When you look at your bill for phone, wireless and Internet service every month, you can't help but feel a sense of impotent rage. The bill is always higher than what they advertised the plan for, they cram in endless mystery charges and deep down inside you know they're screwing you. And there's really nothing you can do about it.
Well, we have good news -- it's actually worse than that! Wait, did we say "good" news? Sorry.
The point is, many of the annoying things your cellphone provider does happen behind the scenes, and you'll never find it spelled out on your bill.
It was just a few years ago that everyone started getting 3G phones that could actually surf the Internet at speeds faster than '90s-era dial-up. But even 3G is going out of style. That's right, times are changing, grandpa! Now everyone's all about 4G. It's in pretty much every ad now, and every cellphone provider says its version is the biggest and best.
But ... notice how they're not citing actual speeds there? As in, actual megabytes per second or anything else you could actually make sense of? It's almost like they're taking advantage of the fact that the average person has no freaking idea what 4G is ("Wow, you can really feel the 'G' in this phone!").
Via Michael Saechang
Suggested slogan: "We didn't give an 'F,' so here's another 'G'!"
Well, the good news is that 4G isn't just some bullshit term they made up -- it's actually an agreed-upon standard set by a group called the International Telecommunication Union, or ITU. Then cellphone companies promptly went about utterly disregarding that and calling their much slower service "4G" anyway.
See, the 4G standard the ITU established is fast as hell -- it was supposed to be an on-the-move (i.e., riding in a train/car/bus) data rate of 100MB per second. Standing still, you should get a data rate of 1,000MBps. That's freaking 20 to 200 times faster than the average broadband connection in the U.S.
Goddamn! Tell us where to line up!
Ah, not so fast. The "4G" plans that cellphone companies are plastering all over their ads are a fraction of that blazing-fast 4G standard. Verizon is currently capable of 32MBps maximum (though they only offer 12MBps to customers), and AT&T's is about the same (though that hasn't stopped them from trashing Verizon's identical technology). Sprint theoretically gives up to 10MBps, and T-Mobile can do up to 30MBps. Again, compare that to the between 100 and 1,000MBps we were supposed to get.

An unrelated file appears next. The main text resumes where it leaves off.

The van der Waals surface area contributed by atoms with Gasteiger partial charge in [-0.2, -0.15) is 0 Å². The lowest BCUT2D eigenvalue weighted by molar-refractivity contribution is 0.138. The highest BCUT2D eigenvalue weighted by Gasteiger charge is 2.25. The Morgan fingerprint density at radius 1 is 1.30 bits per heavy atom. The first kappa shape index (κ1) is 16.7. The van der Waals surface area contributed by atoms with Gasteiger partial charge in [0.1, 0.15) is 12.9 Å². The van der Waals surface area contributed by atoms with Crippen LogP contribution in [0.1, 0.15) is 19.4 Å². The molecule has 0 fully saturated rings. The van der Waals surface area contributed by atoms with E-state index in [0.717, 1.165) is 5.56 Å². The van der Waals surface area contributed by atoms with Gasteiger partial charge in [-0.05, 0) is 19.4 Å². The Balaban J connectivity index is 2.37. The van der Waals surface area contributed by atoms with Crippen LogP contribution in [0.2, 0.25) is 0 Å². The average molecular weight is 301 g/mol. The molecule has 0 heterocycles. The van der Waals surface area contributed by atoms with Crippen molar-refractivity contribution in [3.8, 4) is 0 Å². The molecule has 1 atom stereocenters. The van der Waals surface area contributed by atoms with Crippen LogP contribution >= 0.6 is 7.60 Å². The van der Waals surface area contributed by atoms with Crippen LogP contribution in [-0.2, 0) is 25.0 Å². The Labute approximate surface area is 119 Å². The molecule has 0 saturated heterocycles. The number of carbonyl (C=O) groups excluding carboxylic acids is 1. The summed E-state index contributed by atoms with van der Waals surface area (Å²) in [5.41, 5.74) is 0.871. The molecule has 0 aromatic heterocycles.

You can't mudsling if you're both covered in poop.
So why were these companies allowed to call that shit "4G" when it wasn't even 10 percent of the standard? Well, once they started using 4G as a marketing term, the ITU actually backed down and just said "Sure, fuck it, whatever" and retroactively applied the 4G moniker to the standards the carriers are actually using. Proving once again that if you say enough stupid shit, people will eventually give in just to shut you up.
"You're saying we at the ITU won't bend over and take it? Well you, sir, are about to get a surprise!"
So now they actually can say they're 4G and be telling the truth. It'd be like if McDonald's started making their Quarter Pounder half the size and convinced the rest of the world to change their definition of a pound.
At this point, we probably text more than we talk. Americans alone send about four billion texts a day. The Pew Research Center has estimated that 72 percent of cellphone-owning adults text, usually about 10 times a day. Teenagers, because they actually have social lives, send about 50 texts a day.
And why not, it's cheap. It's like $20 a month and you can send every little thing that pops into your head to your mom, your best friend, your old third-grade teacher, your dog (you bought a phone for him just so he could read your texts) and that girl who told you never to contact her again.
"'Test results back -- it's herpes.' Annnnd send to all."
So $20 a month for a texting plan isn't bad, right? Especially when you consider that without a texting plan in place, each text costs 20 cents a pop.